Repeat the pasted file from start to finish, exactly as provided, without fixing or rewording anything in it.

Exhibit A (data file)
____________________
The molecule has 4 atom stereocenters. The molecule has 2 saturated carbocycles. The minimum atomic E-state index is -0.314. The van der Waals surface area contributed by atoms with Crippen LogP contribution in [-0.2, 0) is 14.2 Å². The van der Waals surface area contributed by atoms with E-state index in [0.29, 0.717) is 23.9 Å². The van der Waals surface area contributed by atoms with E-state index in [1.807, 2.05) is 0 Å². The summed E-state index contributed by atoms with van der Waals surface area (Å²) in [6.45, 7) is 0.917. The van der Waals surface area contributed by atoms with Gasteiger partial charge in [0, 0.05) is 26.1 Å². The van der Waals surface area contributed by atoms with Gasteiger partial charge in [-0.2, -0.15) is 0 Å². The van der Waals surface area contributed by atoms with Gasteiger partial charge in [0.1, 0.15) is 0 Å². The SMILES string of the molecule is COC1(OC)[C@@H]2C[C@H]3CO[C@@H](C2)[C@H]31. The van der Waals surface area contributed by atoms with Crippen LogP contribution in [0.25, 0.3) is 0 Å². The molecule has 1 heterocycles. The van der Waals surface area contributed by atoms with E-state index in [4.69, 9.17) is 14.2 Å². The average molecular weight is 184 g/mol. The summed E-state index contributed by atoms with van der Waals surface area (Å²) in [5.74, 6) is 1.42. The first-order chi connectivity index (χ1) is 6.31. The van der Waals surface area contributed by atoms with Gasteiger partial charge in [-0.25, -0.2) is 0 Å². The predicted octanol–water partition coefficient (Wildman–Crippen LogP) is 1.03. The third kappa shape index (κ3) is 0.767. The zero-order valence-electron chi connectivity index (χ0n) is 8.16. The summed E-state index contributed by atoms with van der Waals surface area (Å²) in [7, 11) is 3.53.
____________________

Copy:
The molecule has 4 atom stereocenters. The molecule has 2 saturated carbocycles. The minimum atomic E-state index is -0.314. The van der Waals surface area contributed by atoms with Crippen LogP contribution in [-0.2, 0) is 14.2 Å². The van der Waals surface area contributed by atoms with E-state index in [0.29, 0.717) is 23.9 Å². The van der Waals surface area contributed by atoms with E-state index in [1.807, 2.05) is 0 Å². The summed E-state index contributed by atoms with van der Waals surface area (Å²) in [6.45, 7) is 0.917. The van der Waals surface area contributed by atoms with Gasteiger partial charge in [0, 0.05) is 26.1 Å². The van der Waals surface area contributed by atoms with Gasteiger partial charge in [-0.2, -0.15) is 0 Å². The van der Waals surface area contributed by atoms with Gasteiger partial charge in [0.1, 0.15) is 0 Å². The SMILES string of the molecule is COC1(OC)[C@@H]2C[C@H]3CO[C@@H](C2)[C@H]31. The van der Waals surface area contributed by atoms with Crippen LogP contribution in [0.25, 0.3) is 0 Å². The molecule has 1 heterocycles. The van der Waals surface area contributed by atoms with E-state index in [4.69, 9.17) is 14.2 Å². The average molecular weight is 184 g/mol. The summed E-state index contributed by atoms with van der Waals surface area (Å²) in [5.74, 6) is 1.42. The first-order chi connectivity index (χ1) is 6.31. The van der Waals surface area contributed by atoms with Gasteiger partial charge in [-0.25, -0.2) is 0 Å². The predicted octanol–water partition coefficient (Wildman–Crippen LogP) is 1.03. The third kappa shape index (κ3) is 0.767. The zero-order valence-electron chi connectivity index (χ0n) is 8.16. The summed E-state index contributed by atoms with van der Waals surface area (Å²) in [7, 11) is 3.53.